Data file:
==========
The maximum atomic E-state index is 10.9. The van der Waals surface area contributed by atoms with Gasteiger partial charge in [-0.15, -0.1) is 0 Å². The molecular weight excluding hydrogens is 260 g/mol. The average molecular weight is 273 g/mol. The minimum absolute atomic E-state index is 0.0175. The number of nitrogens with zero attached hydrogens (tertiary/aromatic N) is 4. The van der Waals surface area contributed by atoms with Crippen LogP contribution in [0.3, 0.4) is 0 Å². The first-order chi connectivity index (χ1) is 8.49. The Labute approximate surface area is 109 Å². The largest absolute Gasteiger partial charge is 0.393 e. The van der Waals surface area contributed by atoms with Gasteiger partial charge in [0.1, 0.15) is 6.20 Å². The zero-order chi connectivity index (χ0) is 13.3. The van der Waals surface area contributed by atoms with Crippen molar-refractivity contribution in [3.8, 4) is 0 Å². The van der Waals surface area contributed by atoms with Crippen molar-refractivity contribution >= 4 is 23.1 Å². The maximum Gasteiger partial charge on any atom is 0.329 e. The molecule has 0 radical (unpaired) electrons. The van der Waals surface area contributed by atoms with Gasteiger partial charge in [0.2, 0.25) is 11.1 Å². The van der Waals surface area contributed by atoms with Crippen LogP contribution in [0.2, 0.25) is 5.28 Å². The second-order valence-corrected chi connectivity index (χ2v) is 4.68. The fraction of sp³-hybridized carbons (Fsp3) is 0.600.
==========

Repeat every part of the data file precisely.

The maximum atomic E-state index is 10.9. The van der Waals surface area contributed by atoms with Gasteiger partial charge in [-0.15, -0.1) is 0 Å². The molecular weight excluding hydrogens is 260 g/mol. The average molecular weight is 273 g/mol. The minimum absolute atomic E-state index is 0.0175. The number of nitrogens with zero attached hydrogens (tertiary/aromatic N) is 4. The van der Waals surface area contributed by atoms with Crippen LogP contribution in [0.3, 0.4) is 0 Å². The first-order chi connectivity index (χ1) is 8.49. The Labute approximate surface area is 109 Å². The largest absolute Gasteiger partial charge is 0.393 e. The van der Waals surface area contributed by atoms with Gasteiger partial charge in [0.1, 0.15) is 6.20 Å². The zero-order chi connectivity index (χ0) is 13.3. The van der Waals surface area contributed by atoms with Crippen molar-refractivity contribution in [3.8, 4) is 0 Å². The van der Waals surface area contributed by atoms with Crippen molar-refractivity contribution >= 4 is 23.1 Å². The maximum Gasteiger partial charge on any atom is 0.329 e. The molecule has 0 radical (unpaired) electrons. The van der Waals surface area contributed by atoms with Gasteiger partial charge in [0.2, 0.25) is 11.1 Å². The van der Waals surface area contributed by atoms with Crippen LogP contribution in [0.2, 0.25) is 5.28 Å². The second-order valence-corrected chi connectivity index (χ2v) is 4.68. The fraction of sp³-hybridized carbons (Fsp3) is 0.600.